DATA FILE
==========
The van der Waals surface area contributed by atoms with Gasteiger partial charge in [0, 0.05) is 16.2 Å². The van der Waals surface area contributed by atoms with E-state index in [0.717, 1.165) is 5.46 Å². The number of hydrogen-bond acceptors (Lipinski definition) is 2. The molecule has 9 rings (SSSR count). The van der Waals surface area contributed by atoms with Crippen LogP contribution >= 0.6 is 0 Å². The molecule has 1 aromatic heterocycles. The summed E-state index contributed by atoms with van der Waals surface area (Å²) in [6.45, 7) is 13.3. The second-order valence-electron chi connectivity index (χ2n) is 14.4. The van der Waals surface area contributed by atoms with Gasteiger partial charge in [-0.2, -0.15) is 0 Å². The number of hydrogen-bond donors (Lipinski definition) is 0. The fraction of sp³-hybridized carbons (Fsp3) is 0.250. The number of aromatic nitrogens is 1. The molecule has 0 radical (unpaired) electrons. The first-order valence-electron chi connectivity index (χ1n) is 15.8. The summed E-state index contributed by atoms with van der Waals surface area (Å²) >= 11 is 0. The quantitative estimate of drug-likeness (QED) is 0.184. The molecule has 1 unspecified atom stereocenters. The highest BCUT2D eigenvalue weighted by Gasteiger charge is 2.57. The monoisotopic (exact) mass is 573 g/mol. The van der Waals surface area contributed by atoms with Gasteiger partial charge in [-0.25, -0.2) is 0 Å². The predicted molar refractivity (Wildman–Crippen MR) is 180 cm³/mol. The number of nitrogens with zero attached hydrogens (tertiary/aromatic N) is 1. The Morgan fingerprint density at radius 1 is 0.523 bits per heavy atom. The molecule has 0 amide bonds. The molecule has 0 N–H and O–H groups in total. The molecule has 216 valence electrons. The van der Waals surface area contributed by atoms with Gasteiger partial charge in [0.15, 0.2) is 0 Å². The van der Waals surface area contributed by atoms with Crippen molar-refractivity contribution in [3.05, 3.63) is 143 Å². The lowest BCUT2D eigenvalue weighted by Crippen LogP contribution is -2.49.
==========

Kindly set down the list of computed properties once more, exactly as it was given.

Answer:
The van der Waals surface area contributed by atoms with Gasteiger partial charge in [0, 0.05) is 16.2 Å². The van der Waals surface area contributed by atoms with E-state index in [0.717, 1.165) is 5.46 Å². The number of hydrogen-bond acceptors (Lipinski definition) is 2. The molecule has 9 rings (SSSR count). The van der Waals surface area contributed by atoms with Crippen LogP contribution >= 0.6 is 0 Å². The molecule has 1 aromatic heterocycles. The summed E-state index contributed by atoms with van der Waals surface area (Å²) in [6.45, 7) is 13.3. The second-order valence-electron chi connectivity index (χ2n) is 14.4. The van der Waals surface area contributed by atoms with Gasteiger partial charge in [-0.2, -0.15) is 0 Å². The number of hydrogen-bond donors (Lipinski definition) is 0. The fraction of sp³-hybridized carbons (Fsp3) is 0.250. The number of aromatic nitrogens is 1. The molecule has 0 radical (unpaired) electrons. The first-order valence-electron chi connectivity index (χ1n) is 15.8. The summed E-state index contributed by atoms with van der Waals surface area (Å²) >= 11 is 0. The quantitative estimate of drug-likeness (QED) is 0.184. The molecule has 1 unspecified atom stereocenters. The highest BCUT2D eigenvalue weighted by Gasteiger charge is 2.57. The monoisotopic (exact) mass is 573 g/mol. The van der Waals surface area contributed by atoms with Gasteiger partial charge in [-0.25, -0.2) is 0 Å². The predicted molar refractivity (Wildman–Crippen MR) is 180 cm³/mol. The number of nitrogens with zero attached hydrogens (tertiary/aromatic N) is 1. The Morgan fingerprint density at radius 1 is 0.523 bits per heavy atom. The molecule has 0 amide bonds. The molecule has 0 N–H and O–H groups in total. The molecule has 216 valence electrons. The van der Waals surface area contributed by atoms with Gasteiger partial charge in [0.15, 0.2) is 0 Å². The van der Waals surface area contributed by atoms with Crippen molar-refractivity contribution in [3.05, 3.63) is 143 Å². The lowest BCUT2D eigenvalue weighted by Crippen LogP contribution is -2.49.